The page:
Employment Guide | Working in NZ | Moving to NZ | Living in NZ | Helpful Information | Job Search


The north of New Zealand is subtropical and the south moderate. The warmest months are January, February, and March and the coldest June, July and August. In summer, the average maximum temperature ranges between 20-30ºC and in winter between 8-15ºC.

A temperate climate allows a diverse range of plant life to flourish. You can see much of this flora and fauna in the many national parks across the country. Plants from throughout the world flourish in New Zealand.

In the Southern Hemisphere our seasons are in reverse from the Northern Hemisphere.
Spring: September – November
Summer: December – February
Autumn: March – May
Winter: June - August

Winters tend to be relatively short in New Zealand, with signs of spring showing up well before the official winter is over. The phrase ‘four seasons in one day’ may have been created for New Zealand.

Our long narrow geography, with substantial mountain ranges, surrounded by oceans half-way between the South Pole and the equator means we can get almost every kind of weather - and often do!

In general though our climate is temperate, with summer daytime temperatures ranging from 14 - 30 degrees Celsius, and winter from 4 to 20. Overnight temperatures can drop much lower - our lowest ever temperature was minus 22, in Central Otago, and our highest so far is 42 - in Canterbury.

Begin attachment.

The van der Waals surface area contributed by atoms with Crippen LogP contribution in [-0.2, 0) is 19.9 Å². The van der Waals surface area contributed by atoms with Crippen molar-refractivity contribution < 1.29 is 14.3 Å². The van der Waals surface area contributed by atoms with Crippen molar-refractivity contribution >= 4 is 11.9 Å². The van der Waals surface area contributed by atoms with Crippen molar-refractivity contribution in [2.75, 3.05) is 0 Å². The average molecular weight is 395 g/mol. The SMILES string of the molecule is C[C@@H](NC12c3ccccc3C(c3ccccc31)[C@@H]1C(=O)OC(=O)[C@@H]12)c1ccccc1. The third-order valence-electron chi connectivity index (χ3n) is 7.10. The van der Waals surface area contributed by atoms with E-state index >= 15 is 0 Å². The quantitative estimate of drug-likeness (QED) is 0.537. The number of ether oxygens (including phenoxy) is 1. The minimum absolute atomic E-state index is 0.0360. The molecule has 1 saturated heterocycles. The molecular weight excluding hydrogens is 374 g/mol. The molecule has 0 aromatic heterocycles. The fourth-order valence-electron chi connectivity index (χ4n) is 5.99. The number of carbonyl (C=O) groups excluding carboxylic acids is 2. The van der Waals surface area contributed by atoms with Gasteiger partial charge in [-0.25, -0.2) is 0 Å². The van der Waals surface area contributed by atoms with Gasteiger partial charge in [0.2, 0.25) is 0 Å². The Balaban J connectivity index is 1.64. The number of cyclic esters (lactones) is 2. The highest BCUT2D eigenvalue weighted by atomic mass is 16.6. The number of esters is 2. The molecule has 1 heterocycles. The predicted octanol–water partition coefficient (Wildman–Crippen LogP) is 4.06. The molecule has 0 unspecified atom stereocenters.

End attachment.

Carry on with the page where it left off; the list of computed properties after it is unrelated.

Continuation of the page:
The predominant wind is a south-westerly. In winter weather systems from the Antarctic tend to dominate, and south-westerly and southerly storms are common, causing concern for farmers and delight for the snow-skiing industry.

In summer large anti-cyclones or ‘Highs’ push down from the equator, and some areas do experience drought - but usually not in successive years. Spring and Autumn are times of change that can be expressed differently in different regions. The warm northern regions often also get a lot of rain, but because of this the countryside stays green most of the time (but not always). In the south the larger land mass and the Southern Alps create more of a continental climate, with four quite distinct seasons.

Because it’s in the Southern Hemisphere, the seasons are the reverse of the United States, England, Europe and Northern Asia, so December through to March are our late spring and summer. Temperatures here are measured in Celsius, not Fahrenheit.

Find out more about what the weather is like right now at www.metservice.com